J: Yeah, definitely, and another thing that I think is really important especially because our technology is moving rapidly and it’s hard to keep up, but also in the 1930s, 40s, 50s there were a lot of people concerned with the future, or mostly how to get money to eat, so they’d pick up whatever technology was new and write about it, and if their idea was discredited 6 weeks into the future, they don’t care because they got paid, and they can’t take it back, because they’ve already spent it on booze.

J: One of the things that Charles Stross writes is near future, and you need to worry about whether or not you’re going to get it wrong, because one of the things he was talking about recently was Halting State where a heist occurs in an MMO, then recently there was a heist in Eve that came down to real money, and I don’t think you can worry about it or you’re never going to write, and the fact that it’s no longer the future doesn’t obviate the fact that it’s a brilliant book.

N: Space elevators.  Who wants to see a space elevator?  Great, that’s everyone.  There have been conferences on these, and, honestly, I just want to say, “Come on!”

J: Old Man of War has a space elevator in it, and people come up to me and say “That’s not futuristic, that could happen” and I say “Yeah, but it hasn’t, so it’s still set in the future!”  (Laughter)  I mean, any time you get some little thing wrong, people can pick  it apart, and people complain that Ringworld isn’t stable, according to MIT, but back in the 70s, what happened in MIT stayed in MIT.  As an example, I had an asteroid in a parabolic orbit, and I knew it was wrong and it had to come out, and it didn’t come out and then it got published.

M: But it’s a lot easier these days, because you just go to Wikipedia and edit it to support your opinion. (Laughter)

N: There’ something known as Fridge Logic where if people get home after they watched your movie and they get home and open the fridge and then they go “Wait a  minute…” that’s okay.

J:  build my stories two questions deep, and if people ask “Why did you do this?” then I say “I did it because of X” and they say “Why did you do X?” and you say “I did it because of Y” and most readers will go “Oh, okay,” but there’s that’s 5 percent who will go “What about Y?” and I’ll say “I don’t know, I have 100,000 words due in 3 months, fuck off!” (Laughter).  But people will come up to me and say this thing that I wrote in my book happened, and they can see me as a visionary if they want to, that’s cool.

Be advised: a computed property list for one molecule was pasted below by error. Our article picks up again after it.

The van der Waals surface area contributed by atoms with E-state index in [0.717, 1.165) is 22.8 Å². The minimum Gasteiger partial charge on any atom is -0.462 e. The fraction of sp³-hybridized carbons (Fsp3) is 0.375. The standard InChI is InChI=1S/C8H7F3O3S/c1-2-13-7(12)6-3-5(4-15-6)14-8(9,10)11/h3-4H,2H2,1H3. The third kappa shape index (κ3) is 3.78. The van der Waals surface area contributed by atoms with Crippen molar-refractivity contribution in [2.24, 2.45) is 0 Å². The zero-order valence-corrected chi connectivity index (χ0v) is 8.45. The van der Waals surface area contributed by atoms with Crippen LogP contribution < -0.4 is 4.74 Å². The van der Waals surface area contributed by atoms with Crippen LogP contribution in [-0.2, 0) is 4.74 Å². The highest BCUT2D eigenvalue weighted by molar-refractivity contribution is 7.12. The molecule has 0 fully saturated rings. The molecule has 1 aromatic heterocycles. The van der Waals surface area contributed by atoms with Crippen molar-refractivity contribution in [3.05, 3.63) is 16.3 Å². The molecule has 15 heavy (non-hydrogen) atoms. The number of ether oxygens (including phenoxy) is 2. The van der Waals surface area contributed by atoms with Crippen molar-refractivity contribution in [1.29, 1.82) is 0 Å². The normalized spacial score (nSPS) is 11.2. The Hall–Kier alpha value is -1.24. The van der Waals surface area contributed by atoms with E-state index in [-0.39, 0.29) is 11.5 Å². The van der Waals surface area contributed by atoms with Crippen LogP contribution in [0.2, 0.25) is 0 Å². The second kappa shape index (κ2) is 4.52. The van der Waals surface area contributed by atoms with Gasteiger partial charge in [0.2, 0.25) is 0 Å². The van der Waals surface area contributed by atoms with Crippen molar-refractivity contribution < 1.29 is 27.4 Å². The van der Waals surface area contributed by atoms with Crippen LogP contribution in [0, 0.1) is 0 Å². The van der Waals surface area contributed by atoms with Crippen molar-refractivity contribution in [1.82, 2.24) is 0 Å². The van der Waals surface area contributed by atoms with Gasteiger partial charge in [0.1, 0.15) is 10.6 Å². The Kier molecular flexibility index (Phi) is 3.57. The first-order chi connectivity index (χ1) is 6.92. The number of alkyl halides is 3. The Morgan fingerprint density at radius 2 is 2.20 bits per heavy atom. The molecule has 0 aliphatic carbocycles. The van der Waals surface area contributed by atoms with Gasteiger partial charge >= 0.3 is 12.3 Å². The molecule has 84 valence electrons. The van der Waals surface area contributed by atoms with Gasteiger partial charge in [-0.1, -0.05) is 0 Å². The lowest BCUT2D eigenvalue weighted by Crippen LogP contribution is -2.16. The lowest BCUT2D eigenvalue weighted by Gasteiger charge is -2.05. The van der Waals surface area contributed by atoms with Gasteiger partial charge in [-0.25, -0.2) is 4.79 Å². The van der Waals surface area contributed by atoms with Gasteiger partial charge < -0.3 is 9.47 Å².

J: It’s like people who like Nostradmus, they say he’s a visionary, but they always forget the section of his book that say “The cheese will envelop the pigeon” and if you ask them they say it’s a metaphor for new York city and…

N: Actually, I’ve had cheese do that. (Laughter)

M: But back to your brief…

J: Did we get off-topic?

M: Science fiction isn’t about predicting the future, it’s about making an interesting future for you, so it might not be right, but it’s entertaining, so like in the 70s they were completely focussed on spaceflight, but they completely missed the internet and cellphones, and you know why?  Because we have to sell our books now.  We have to write a future that seems similar enough to you that you’ll pull out your wallet and pay for it, and occasionally someone gets so freaky that you’ll still pull out your wallet, and we love you, but most people tend to want futures they can imagine.

N: And some screenwriters don’t even try.

J: I’m going to buy you a beer later.

N: I’m sorry, is my slight bitterness showing? (Laughter)

J: I think what it is, is that most screenwriters are generalists, they don’t specialize, so when they get asked to write a science fiction story, they go to the library and they borrow some Arthur C Clarke, or they latch onto what that remember from their childhood and they run with that.

J: The problem with technology is not that it’s advancing at too fast a rate, but that there’s such a glut of information that you’re worried that your audience are going to know more about what’s happening than you are, and that’s really a valid fear right now, because it used to be you could subscribe to Gizmodo and Wired and be done, but now there’s so much more out there that it’s impossible to keep up with it all.

J: Something that a lot of people are getting away with is going more literary sci-fi, which isn’t really science, it’s mostly fiction, and there are people who write for Oprah, who aren’t the kind of people who are in our audience here, and the reason people like a film like Avatar is because they’re not immersed in the culture, and it makes sense to them.